Chapter 3: People of Bashan are Destroyed
The congregation of Israel heads up to Bashan, where the king of Bashan (king Og) opposes them in a great battle, at Edrei. The Israelites start to fear a little, but the Lord delivered King Og and his people, just like the Lord delivered Sihon and his people into their hands.
They do just like they did with Sihon and his people, killing every single one of them, until no men, women or children are left alive. The children of Israel take the livestock and goods for their plunder. They conquered threescore (or 3 x 20=60), they conquered sixty cities, that were under the rule of King Og, in Bashan. All the cities were fenced, with walls, gates and bars. Essentially they were heavily fortified.
An interesting passage in verse 11, states that King Og was the last of the “giants”, mentioning that his bed was 13.5 long and 6 feet wide! Did you know that an average twin bed is.. 3.5 feet wide by 6.25 feet long! Almost double the size of a twin mattress, making me believe that these “giants” of the Old Testament were probably about double the size of an average man today.
The regions of Gilead and all of Bashan were given to the half tribe of Manasseh which was known as the land of the giants.
Moses sees Canaan from Pisgah, but is denied entrance into this land. He however, counsels and gives charge of Joshua.
Chapter 4: Scattering and Gathering of Israel
Moses speaks to the congregation of Israel and commands them to not add to the word, neither should they fall from it.
“Ye shall not add unto the word which I command you, neither shall ye diminish from it…” (Deuteronomy 4:2)
This verse really gets me, because some skeptics of the Book of Mormon will read from the book of Revelations, where it says: “…If any man add unto these things (speaking of the Book of Revelations, but often misunderstood as the “Bible as a whole”), God shall add unto him the plagues that are written in this book:” (Revelations 22:18)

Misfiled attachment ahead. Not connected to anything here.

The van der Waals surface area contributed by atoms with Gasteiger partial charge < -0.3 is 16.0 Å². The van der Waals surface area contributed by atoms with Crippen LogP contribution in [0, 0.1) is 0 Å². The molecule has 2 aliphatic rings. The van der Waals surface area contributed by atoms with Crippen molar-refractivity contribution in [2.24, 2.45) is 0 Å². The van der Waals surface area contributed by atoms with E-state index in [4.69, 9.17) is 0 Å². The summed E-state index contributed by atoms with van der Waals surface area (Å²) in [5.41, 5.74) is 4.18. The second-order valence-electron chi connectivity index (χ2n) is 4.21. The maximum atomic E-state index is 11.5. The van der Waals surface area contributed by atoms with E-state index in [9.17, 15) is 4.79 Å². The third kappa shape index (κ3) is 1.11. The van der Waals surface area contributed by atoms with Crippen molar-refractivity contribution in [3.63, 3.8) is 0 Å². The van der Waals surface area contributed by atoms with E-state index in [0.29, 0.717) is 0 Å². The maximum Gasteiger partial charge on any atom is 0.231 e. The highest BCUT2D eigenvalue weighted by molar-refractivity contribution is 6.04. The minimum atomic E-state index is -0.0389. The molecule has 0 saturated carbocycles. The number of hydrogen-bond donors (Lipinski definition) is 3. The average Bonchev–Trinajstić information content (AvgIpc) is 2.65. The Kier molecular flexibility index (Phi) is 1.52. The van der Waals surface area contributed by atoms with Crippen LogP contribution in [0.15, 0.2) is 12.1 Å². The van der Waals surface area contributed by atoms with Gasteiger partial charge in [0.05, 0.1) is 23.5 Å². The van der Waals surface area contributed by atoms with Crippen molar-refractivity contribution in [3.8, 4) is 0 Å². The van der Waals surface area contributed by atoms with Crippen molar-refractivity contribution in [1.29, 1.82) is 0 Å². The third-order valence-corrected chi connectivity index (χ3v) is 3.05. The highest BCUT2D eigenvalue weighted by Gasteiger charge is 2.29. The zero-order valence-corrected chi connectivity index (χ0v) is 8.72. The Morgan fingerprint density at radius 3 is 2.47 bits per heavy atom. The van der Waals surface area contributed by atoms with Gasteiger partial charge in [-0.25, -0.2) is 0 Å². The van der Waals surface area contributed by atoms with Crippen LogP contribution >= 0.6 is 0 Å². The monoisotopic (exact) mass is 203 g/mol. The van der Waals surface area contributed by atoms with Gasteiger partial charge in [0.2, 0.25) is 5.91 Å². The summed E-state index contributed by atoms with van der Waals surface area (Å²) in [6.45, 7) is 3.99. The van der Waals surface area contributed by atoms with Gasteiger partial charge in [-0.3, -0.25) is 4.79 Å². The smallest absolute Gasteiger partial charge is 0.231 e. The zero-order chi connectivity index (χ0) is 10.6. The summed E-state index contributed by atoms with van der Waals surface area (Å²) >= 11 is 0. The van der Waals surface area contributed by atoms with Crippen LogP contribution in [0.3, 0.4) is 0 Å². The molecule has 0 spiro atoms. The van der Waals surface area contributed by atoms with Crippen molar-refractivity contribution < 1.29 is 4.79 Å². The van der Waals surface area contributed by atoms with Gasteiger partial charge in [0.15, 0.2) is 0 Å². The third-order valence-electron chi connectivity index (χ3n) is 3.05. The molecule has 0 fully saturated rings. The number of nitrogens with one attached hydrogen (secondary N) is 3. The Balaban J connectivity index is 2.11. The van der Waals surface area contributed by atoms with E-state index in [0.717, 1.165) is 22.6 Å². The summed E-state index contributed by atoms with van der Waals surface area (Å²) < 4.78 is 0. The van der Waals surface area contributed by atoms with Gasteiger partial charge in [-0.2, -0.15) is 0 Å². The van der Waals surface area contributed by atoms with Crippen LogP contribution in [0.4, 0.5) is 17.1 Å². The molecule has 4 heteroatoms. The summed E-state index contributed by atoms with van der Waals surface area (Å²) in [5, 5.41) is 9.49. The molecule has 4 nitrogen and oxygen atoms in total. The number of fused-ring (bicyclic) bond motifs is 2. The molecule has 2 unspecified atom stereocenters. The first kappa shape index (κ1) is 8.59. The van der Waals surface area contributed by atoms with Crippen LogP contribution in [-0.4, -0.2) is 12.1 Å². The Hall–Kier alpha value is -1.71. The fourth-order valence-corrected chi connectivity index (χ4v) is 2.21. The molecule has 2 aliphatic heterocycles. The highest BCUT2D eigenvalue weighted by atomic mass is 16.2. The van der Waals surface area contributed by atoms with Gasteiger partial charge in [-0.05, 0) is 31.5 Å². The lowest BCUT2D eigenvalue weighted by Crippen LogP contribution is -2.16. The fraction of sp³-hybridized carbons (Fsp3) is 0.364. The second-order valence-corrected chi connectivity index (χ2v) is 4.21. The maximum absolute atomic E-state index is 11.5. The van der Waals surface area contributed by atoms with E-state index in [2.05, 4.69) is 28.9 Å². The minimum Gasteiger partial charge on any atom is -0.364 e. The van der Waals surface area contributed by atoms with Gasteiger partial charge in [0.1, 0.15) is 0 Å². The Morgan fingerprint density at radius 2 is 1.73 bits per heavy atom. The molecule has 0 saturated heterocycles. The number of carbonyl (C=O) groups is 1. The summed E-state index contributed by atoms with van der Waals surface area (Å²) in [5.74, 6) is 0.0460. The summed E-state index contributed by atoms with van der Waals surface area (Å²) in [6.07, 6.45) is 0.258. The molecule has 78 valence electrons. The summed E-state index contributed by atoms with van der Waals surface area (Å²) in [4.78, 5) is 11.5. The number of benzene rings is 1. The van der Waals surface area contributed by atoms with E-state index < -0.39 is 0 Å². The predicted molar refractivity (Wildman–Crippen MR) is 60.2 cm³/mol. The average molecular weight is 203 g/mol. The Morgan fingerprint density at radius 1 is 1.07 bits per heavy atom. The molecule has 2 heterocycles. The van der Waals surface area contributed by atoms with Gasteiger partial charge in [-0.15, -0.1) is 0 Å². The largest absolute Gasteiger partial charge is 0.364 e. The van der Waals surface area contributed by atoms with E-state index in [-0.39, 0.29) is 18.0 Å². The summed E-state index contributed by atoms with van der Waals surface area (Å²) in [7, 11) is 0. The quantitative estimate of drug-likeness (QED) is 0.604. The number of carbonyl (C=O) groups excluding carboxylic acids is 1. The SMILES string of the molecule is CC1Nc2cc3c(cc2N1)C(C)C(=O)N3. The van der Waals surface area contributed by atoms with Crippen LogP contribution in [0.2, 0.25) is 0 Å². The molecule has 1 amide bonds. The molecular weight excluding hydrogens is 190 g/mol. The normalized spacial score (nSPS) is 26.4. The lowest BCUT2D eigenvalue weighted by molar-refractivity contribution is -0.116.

So essentially we have two scriptures that say “do not add”, if Revelations was true, then why was Deuteronomy 4:2 written? The answer… Moses and John the Revelator were speaking of their words, in their books! Think about the way the books of the Bible were written… Revelations wasn’t even the last book written of the Bible!
Just thought I would mention that verse in Deuteronomy, Moses after telling his people to neither add, nor diminish from his words; continues to teach and preach to his people. Moses tells his people to be wise and an understanding people, without this they will not become a great nation. He reminds them to remember of the times when they were able to see the Lord’s hands in their lives and more specifically when they were wondering in the desert for forty years. They are to be a witness of the great power and wisdom of God.
Moses reminds his people of the covenant that they made with the Lord to follow the Ten Commandments and to follow all of the statutes and judgments. Moses tells the Israelites to not worship false gods, or get the idea of worshiping the stars, the moon or the sun.
Moses explains that if they chose to not follow the commandments and statutes that the Lord has placed upon them, then they will be destroyed. He exhorts them (or suggests to them) that they follow the commandments and do everything in their power to “extend” or “prolong” their days upon the land, having more time to be favorable in the eyes of God. Because he says that God is a “jealous” God, but a merciful God. If they do this faithfully, Israel will be once again gathered in the “latter” days.
One thing that I found to be interesting is in verse 28; Moses is speaking to the Israelites about how they will be punished if they serve other gods, which he mentions; “…ye shall serve gods, the work of men’s hands, wood, stone, which neither see, nor hear, nor eat, nor smell” (Deuteronomy 4:28)
What is verse 4:28 telling us? I believe it has two meanings. One is that often times we worship things that are made by men, like (in modern days), a cell phone, computer, car, money…etc. We focus on those things (we worship them), when we should be worshiping God. The other meaning, is a little more disputed among scholars… but I believe this verse tells us about the nature of God.
So my question is, who is God? What does he look like? Does he have a body, or is he a spirit?
Here is the answer:
God said; “…Let us make man in our own image, after our likeness…so God created man in his own image, in the image of God he created he him; male and female created he them.” (Genesis 1:26-27)
So God created man in his own image, which means that He looks like us! God has a body of flesh and bones! This scripture in Deuteronomy 4:28 clearly says that God can see, hear, eat and smell.